Grid Blog points to an article about grid computing as a managed service offered by Sun, IBM, HP, and others.
The article is fair and balanced in addressing most of these issues and others (standards and OGSA, security, practical obstacles and risks). It’s a good read.
I’m on record as thinking that these concepts matter a lot, but not necessarily in the way the we are talking about now , and I’m also on record as a contrarian voice during most of the Grid (capital G) hype in recent years.
The article defines grid computing as
The ability to perform high-throughput computing via the Internet by leveraging distributed computers linked by networks; on-demand provisioning; resource sharing among organizations; making use of unused computing resources and the use of open standards.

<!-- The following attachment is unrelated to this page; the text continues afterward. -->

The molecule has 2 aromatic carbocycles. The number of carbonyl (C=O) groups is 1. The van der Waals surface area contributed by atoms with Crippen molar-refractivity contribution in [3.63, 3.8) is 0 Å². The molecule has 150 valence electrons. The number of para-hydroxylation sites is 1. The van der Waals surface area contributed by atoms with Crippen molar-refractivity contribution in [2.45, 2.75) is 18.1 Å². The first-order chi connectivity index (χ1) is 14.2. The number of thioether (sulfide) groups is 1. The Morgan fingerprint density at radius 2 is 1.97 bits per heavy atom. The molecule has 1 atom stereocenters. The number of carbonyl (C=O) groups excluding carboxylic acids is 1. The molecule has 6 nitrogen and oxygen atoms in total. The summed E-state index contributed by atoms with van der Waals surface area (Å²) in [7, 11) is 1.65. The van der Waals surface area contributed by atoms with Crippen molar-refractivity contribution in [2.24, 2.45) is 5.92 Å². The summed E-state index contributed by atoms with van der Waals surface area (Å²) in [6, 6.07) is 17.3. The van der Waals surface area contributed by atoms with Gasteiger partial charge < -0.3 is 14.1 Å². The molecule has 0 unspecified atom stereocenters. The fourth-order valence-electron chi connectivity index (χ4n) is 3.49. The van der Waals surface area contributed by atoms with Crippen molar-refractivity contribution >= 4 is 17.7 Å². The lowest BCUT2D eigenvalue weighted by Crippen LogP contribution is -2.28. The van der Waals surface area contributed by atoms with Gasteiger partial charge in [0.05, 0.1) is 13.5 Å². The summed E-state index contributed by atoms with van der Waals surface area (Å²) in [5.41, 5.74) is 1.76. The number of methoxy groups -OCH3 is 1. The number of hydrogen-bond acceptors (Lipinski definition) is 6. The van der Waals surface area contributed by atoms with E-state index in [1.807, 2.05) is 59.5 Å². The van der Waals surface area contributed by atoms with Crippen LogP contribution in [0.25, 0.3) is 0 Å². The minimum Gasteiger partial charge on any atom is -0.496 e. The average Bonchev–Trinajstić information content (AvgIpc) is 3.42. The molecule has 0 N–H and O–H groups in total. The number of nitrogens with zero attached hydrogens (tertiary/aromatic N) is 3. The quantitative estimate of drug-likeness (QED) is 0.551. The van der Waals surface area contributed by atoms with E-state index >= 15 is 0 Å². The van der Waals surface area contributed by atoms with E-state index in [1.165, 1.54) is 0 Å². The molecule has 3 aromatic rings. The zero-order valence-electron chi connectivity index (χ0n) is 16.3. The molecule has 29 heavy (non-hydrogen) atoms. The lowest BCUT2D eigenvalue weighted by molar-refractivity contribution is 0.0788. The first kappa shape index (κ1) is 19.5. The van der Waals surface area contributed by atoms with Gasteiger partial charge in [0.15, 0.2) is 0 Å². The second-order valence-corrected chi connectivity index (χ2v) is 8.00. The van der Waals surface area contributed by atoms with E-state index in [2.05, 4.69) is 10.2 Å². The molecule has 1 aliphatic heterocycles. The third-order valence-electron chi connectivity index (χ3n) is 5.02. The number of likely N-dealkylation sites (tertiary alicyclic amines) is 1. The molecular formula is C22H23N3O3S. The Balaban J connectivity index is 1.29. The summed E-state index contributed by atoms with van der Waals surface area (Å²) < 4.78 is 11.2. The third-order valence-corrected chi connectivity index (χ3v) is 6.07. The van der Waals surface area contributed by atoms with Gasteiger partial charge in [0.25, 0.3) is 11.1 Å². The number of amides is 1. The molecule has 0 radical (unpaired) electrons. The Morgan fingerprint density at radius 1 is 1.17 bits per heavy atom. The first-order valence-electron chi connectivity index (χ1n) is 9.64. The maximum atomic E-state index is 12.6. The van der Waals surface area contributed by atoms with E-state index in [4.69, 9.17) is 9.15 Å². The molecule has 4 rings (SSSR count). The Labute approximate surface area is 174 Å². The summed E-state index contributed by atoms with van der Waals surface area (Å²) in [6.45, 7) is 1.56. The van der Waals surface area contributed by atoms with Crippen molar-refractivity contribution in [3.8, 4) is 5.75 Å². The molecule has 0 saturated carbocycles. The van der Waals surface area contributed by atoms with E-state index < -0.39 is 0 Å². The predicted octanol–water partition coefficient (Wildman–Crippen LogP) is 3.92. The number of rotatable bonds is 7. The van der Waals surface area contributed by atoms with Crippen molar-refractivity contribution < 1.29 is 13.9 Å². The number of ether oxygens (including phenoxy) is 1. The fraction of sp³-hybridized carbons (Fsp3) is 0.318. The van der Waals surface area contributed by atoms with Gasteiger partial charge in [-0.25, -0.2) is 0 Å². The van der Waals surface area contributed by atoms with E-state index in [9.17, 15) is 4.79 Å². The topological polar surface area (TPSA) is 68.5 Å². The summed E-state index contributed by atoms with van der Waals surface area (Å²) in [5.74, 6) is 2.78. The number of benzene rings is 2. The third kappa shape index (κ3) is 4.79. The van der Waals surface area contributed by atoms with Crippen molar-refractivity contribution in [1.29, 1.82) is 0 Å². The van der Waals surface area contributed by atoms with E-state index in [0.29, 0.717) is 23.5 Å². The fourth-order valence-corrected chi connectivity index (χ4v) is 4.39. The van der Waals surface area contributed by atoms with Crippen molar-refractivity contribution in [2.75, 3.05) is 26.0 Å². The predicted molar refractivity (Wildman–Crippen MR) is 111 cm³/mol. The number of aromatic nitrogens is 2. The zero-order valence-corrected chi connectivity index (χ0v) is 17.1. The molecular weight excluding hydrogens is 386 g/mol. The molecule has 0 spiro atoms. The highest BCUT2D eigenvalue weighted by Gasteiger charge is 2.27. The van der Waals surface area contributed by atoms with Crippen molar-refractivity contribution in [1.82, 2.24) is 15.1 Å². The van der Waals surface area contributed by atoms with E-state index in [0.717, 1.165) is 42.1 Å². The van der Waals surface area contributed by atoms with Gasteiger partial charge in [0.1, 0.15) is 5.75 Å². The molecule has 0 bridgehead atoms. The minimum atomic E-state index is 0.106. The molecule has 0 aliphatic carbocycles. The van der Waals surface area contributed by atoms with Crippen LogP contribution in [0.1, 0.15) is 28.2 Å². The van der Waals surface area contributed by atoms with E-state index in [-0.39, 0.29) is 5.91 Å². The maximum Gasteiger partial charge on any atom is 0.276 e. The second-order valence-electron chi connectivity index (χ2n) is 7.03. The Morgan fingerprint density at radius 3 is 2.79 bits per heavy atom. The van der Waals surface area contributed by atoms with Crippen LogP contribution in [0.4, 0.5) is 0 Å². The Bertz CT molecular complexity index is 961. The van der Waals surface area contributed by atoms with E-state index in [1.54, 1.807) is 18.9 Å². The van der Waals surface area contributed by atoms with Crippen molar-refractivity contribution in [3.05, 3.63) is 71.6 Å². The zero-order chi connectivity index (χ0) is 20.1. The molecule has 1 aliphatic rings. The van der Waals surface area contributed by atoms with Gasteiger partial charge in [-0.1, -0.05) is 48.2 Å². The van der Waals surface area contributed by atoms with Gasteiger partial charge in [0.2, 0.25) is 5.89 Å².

I think there might be some traction in resources sharing brokered by an intermediate organization; a marketplace for cycles (we also talked about this in our CPUShare coverage). I also think there’s a good argument for satisfying workloads that aren’t tightly coupled using this type of approach.
The concept is important at another level. You can think of grid services (lower case, forget about a particular solution) as the next layer of abstraction after MPI. Write your apps for a grid environment and you gain the ability to move and adapt as resources change.
Right now this costs you performance, and there aren’t many places to run anyway, so portability isn’t necessary. But separating the presentation from the data is almost always a good thing, and a sign of technology maturity.
See the full article for more details.